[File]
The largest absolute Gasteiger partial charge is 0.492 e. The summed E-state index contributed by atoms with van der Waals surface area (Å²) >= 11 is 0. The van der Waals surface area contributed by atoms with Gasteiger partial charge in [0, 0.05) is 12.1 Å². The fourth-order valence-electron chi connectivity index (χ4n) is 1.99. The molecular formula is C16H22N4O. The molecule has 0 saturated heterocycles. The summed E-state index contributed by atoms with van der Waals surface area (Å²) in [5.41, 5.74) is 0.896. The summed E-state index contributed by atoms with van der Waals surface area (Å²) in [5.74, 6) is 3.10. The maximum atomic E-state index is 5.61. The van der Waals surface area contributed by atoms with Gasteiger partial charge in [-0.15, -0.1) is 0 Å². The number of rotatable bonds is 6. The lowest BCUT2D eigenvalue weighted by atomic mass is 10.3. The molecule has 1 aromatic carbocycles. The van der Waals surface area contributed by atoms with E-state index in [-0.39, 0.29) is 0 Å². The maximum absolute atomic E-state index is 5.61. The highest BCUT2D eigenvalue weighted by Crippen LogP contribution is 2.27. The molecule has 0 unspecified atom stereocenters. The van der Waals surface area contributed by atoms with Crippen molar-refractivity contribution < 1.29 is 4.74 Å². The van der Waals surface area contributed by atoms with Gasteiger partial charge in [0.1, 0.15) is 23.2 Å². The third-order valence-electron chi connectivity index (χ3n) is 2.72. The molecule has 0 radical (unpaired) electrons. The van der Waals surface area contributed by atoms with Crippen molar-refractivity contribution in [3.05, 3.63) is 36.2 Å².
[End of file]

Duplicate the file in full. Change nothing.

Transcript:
The largest absolute Gasteiger partial charge is 0.492 e. The summed E-state index contributed by atoms with van der Waals surface area (Å²) >= 11 is 0. The van der Waals surface area contributed by atoms with Gasteiger partial charge in [0, 0.05) is 12.1 Å². The fourth-order valence-electron chi connectivity index (χ4n) is 1.99. The molecular formula is C16H22N4O. The molecule has 0 saturated heterocycles. The summed E-state index contributed by atoms with van der Waals surface area (Å²) in [5.41, 5.74) is 0.896. The summed E-state index contributed by atoms with van der Waals surface area (Å²) in [5.74, 6) is 3.10. The maximum atomic E-state index is 5.61. The van der Waals surface area contributed by atoms with Gasteiger partial charge in [-0.15, -0.1) is 0 Å². The number of rotatable bonds is 6. The lowest BCUT2D eigenvalue weighted by atomic mass is 10.3. The molecule has 1 aromatic carbocycles. The van der Waals surface area contributed by atoms with E-state index in [-0.39, 0.29) is 0 Å². The maximum absolute atomic E-state index is 5.61. The highest BCUT2D eigenvalue weighted by Crippen LogP contribution is 2.27. The molecule has 0 unspecified atom stereocenters. The van der Waals surface area contributed by atoms with Crippen molar-refractivity contribution < 1.29 is 4.74 Å². The van der Waals surface area contributed by atoms with Gasteiger partial charge in [0.1, 0.15) is 23.2 Å². The third-order valence-electron chi connectivity index (χ3n) is 2.72. The molecule has 0 radical (unpaired) electrons. The van der Waals surface area contributed by atoms with Crippen molar-refractivity contribution in [3.05, 3.63) is 36.2 Å².